35% of Chief Sustainability Officers (CSOs) are experiencing trouble attracting new talent with skills in the environmental industry.
33% feel a lack of Board-level leadership and expertise is hindering net zero progress.
56% expressed concerns over the UK regulations being a barrier from building valuable partnerships to tackle climate change.
The hard-hitting new research, conducted by EY, was created to gauge the action companies are taking to fight climate change. These valuable insights have brought to light the common challenge many UK companies are experiencing in the race to net zero: a severe lack of climate talent.
We know that reducing carbon emissions is crucial for achieving sustainability targets in business. But without prioritising a strong S&CC workforce across all levels, this vital process is only going to be delayed.
To cast a comprehensive look at the current state-of-play, over 500 global CSOs (40 of which were UK based) shared their views and concerns. The outcome revealed 50% of organisations with a £1 billion revenue are already taking steps to either take on new workers or upskill their current workforce. Meanwhile, 25% were ahead of the game in completing the process.
The demand for joint ventures was another apparent opportunity for businesses to establish Net Zero. In fact, 63% said partnerships could help to reduce emissions of products and 66% said it could support new climate change innovations.
Regulatory concerns, however, are proving to be a large barrier for businesses here in the UK. Over half (56%) of CSOs feel they’re holding them back from building these valuable Net Zero joint ventures. That’s compared to just 33% globally.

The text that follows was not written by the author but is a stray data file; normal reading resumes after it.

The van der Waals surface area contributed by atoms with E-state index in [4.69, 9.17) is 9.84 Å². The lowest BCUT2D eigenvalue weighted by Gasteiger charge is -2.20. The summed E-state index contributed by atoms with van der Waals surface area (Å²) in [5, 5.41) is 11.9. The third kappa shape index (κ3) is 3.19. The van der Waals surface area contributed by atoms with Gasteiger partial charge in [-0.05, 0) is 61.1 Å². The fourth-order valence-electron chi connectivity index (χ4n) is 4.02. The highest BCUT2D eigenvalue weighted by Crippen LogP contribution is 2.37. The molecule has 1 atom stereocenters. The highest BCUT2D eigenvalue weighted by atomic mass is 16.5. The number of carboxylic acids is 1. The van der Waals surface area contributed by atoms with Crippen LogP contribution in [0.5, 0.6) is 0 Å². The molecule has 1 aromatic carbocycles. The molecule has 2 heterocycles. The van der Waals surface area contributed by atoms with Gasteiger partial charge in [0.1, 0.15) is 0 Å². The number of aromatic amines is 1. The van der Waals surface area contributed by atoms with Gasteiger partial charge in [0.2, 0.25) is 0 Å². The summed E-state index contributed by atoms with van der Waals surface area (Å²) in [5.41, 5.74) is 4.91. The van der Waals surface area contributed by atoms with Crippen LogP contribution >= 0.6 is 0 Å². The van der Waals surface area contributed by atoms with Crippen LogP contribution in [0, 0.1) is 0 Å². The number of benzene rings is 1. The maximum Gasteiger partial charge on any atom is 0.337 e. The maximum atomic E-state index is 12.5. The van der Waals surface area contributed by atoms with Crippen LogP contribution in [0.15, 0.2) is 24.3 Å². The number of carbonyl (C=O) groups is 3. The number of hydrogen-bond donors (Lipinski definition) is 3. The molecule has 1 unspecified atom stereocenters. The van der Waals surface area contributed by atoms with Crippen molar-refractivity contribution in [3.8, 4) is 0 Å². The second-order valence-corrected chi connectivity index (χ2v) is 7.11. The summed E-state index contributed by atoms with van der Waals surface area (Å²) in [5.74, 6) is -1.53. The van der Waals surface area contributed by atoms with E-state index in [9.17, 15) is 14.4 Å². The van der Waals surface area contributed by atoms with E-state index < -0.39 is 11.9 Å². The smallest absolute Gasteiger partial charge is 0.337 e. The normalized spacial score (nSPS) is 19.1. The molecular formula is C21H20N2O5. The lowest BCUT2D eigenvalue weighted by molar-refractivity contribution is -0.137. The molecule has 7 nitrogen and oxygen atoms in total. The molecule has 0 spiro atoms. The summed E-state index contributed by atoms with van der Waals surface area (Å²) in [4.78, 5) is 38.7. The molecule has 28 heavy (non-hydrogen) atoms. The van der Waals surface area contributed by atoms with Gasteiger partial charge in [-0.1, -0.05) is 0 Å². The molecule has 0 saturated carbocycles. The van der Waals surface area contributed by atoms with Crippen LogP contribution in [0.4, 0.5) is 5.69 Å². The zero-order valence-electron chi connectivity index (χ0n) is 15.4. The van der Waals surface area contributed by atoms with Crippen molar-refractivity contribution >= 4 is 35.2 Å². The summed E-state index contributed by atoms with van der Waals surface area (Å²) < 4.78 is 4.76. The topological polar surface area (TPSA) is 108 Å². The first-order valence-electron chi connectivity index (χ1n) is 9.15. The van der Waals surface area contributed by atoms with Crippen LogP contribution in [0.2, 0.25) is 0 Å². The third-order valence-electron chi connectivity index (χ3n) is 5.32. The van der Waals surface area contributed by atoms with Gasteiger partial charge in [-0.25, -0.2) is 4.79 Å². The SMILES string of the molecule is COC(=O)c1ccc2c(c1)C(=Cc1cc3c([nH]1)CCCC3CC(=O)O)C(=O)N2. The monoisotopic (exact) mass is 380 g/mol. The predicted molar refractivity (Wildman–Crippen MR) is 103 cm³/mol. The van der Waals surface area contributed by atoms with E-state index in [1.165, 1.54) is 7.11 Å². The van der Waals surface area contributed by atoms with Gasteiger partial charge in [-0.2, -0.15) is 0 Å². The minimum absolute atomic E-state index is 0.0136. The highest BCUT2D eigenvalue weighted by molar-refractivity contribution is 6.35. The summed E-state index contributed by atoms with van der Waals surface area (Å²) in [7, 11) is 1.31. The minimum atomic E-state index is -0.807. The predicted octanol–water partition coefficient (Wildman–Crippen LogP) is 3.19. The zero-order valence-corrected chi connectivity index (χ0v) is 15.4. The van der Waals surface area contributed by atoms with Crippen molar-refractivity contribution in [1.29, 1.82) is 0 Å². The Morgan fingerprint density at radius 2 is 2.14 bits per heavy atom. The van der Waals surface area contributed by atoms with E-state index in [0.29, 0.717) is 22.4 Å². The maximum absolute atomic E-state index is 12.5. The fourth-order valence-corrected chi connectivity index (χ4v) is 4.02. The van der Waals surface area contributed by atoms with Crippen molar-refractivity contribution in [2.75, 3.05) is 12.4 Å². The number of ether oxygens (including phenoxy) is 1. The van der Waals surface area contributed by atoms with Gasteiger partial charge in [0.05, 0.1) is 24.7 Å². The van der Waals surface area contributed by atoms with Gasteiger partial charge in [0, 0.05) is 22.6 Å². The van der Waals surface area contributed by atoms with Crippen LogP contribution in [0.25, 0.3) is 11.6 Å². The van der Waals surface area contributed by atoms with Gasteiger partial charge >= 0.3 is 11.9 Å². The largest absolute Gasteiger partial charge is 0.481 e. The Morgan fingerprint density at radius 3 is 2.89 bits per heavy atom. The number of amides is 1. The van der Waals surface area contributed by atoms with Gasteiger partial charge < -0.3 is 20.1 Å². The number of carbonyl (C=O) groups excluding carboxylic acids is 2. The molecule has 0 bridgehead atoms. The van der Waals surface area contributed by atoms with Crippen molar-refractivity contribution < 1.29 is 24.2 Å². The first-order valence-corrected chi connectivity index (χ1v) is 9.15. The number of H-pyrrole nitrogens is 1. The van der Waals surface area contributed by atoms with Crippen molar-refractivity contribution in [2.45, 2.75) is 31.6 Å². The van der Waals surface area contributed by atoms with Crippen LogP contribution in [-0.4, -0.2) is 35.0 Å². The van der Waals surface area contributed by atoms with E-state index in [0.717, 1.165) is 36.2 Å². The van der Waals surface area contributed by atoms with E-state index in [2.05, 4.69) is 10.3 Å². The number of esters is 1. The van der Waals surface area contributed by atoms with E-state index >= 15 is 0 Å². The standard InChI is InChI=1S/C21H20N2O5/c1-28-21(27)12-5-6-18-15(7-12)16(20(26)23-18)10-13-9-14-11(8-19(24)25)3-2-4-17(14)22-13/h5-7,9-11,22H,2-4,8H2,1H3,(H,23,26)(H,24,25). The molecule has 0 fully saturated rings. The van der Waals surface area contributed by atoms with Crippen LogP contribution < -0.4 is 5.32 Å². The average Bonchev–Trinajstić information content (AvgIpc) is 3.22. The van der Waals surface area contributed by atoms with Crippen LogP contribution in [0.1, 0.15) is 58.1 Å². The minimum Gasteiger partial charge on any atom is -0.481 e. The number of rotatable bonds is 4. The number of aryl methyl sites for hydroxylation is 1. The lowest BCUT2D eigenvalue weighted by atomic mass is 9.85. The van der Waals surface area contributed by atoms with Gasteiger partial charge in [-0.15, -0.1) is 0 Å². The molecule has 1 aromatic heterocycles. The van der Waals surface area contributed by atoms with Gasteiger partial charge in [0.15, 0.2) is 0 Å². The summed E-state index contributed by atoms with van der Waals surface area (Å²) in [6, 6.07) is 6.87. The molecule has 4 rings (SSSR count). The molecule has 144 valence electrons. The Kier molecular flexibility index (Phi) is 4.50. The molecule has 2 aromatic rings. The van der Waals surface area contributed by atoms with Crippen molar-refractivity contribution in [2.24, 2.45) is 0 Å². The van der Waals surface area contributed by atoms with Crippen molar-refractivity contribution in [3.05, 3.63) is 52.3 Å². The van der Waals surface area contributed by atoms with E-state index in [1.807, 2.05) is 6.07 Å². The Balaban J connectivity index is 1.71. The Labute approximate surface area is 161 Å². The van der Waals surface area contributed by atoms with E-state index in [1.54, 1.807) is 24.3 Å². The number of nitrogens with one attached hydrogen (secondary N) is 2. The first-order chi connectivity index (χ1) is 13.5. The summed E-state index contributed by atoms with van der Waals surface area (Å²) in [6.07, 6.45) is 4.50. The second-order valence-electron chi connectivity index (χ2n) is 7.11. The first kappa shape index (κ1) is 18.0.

Despite the deficit of green talent, the research does maintain a positive outlook amongst global businesses. Almost all respondents (99%) feel confident in reaching their Net Zero targets within the given timeline. A quarter (25%) said that they feel ‘extremely confident’ in doing so and 53% feel ‘very confident’ in meeting their climate change commitments. Only 8% have expressed a lack of confidence.
While an understanding of the importance of sustainability has come a huge way over recent years, there is an evident need for leaders to make further investment in building in-house teams that specialise in climate change. That’s across both operational and Board-level. This will also be crucial for attracting new talent - particularly as industries fight to recruit those with specific expertise in the sustainability space.
Rob Doepel, EY UK&I’s Managing Partner for Sustainability, said, ‘“As our economy transitions towards Net Zero, demand for employees with sustainability expertise will only rise across industries. However, businesses are also recognising that environmental expertise at a leadership level could make the difference to whether their company thrives or flounders in the new green economy. While many remain confident in reaching their targets, there is an underlying concern that a lack of sustainability expertise, particularly at a leadership level, could stall business Net Zero ambitions."